Above: Photo from Sarah Evans, PR professional and a great example of execution on a personal brand.
Personal Brands on Instagram
Personal brands can take a lot of their cues from what we’ve written on brands on Instagram, but you’ve also got a little more leeway since you’re a person and not just a business represented by a logo.
People understandably relate better to other people than they do to businesses, no matter how much businesses strive to be human; that’s just the way it is (one approach for businesses here is to allow their employees to be visible brand advocates for them in conjunction with maintaining their own personal brands, like Finnair is doing[LINK WHEN POST GOES UP]).
The conversation around brands and being human is an ongoing one. Here are the tips we can offer based on brand performance, but amended to fit personal brands:
Former Miss USA Alyssa Campanella works as a model and has her own lifestyle blog which she cross-posts images from to her Instagram account.
Many athletes maintain a presence on Instagram that is part of their personal brand and intersects with their endorsements.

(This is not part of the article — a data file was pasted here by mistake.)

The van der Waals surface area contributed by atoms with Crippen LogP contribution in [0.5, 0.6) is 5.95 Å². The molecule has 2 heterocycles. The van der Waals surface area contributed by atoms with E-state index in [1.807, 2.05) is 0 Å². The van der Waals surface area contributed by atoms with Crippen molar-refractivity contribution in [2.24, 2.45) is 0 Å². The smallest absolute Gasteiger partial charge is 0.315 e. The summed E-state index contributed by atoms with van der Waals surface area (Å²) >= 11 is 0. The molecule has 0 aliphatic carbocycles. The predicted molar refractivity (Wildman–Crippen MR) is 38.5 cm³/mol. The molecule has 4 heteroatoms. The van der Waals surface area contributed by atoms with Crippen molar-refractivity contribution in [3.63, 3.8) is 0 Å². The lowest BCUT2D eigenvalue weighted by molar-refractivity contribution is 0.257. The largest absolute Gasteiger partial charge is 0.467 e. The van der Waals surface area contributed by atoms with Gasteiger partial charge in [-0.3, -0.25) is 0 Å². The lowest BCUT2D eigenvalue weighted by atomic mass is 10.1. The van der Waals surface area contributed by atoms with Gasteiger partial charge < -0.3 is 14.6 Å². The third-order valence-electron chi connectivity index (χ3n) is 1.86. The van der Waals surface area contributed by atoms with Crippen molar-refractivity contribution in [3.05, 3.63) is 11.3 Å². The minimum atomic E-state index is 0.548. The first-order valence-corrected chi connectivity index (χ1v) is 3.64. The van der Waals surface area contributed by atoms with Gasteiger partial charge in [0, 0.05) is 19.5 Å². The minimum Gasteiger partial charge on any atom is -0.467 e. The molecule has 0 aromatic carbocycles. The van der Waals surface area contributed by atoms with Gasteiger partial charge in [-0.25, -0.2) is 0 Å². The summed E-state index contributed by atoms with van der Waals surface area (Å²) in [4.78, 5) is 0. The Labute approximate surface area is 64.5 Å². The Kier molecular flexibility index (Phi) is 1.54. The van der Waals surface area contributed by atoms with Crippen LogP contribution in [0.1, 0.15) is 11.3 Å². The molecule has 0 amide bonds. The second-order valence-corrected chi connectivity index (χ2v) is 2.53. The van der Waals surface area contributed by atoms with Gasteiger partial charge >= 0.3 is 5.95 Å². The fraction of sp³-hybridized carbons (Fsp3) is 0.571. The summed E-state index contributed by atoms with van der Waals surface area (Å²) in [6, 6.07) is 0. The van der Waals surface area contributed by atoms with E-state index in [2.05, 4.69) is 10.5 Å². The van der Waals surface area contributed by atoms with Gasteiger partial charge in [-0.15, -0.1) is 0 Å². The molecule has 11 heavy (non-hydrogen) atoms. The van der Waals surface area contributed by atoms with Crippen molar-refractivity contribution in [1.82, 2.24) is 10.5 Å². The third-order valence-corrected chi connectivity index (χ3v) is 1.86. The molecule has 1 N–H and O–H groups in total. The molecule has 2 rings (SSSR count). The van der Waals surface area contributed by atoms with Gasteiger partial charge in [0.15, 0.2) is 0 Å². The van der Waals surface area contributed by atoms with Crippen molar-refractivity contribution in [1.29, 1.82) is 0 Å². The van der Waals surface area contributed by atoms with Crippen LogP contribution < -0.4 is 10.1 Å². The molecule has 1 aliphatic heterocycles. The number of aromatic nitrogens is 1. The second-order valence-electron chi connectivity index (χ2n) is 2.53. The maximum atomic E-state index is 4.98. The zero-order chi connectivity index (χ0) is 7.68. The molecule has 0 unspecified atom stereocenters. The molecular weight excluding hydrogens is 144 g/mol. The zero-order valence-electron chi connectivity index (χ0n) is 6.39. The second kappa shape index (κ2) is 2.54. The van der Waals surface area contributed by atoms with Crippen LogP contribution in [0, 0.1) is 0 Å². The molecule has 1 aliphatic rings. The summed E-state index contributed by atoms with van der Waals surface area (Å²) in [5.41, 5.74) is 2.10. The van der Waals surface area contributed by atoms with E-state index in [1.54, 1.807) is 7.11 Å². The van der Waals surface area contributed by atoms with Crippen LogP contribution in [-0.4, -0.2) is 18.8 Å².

Facebook marketing expert Mari Smith and PR professional Sarah Evans both use their accounts for a mix of promotion and a look at their personal lives and interests; it’s a good balance to seek.
How you measure success, on the other hand, will remain the same: It all depends on your goals.
There’s a little more leniency in joining hashtag conversations as a personal brand, but still obey the cardinal rule: Don’t force a fit. You can be ironic or sarcastic far easier as a personal brand if that fits with your persona and your target audience.
The bottom line with personal brands is that you can get away with more- humor, sarcasm, etc- but you can also receive a more intensely personal backlash from those who disagree with you or feel alienated by your approach. Decide what you’re comfortable with in connecting with your intended audience, and proceed accordingly.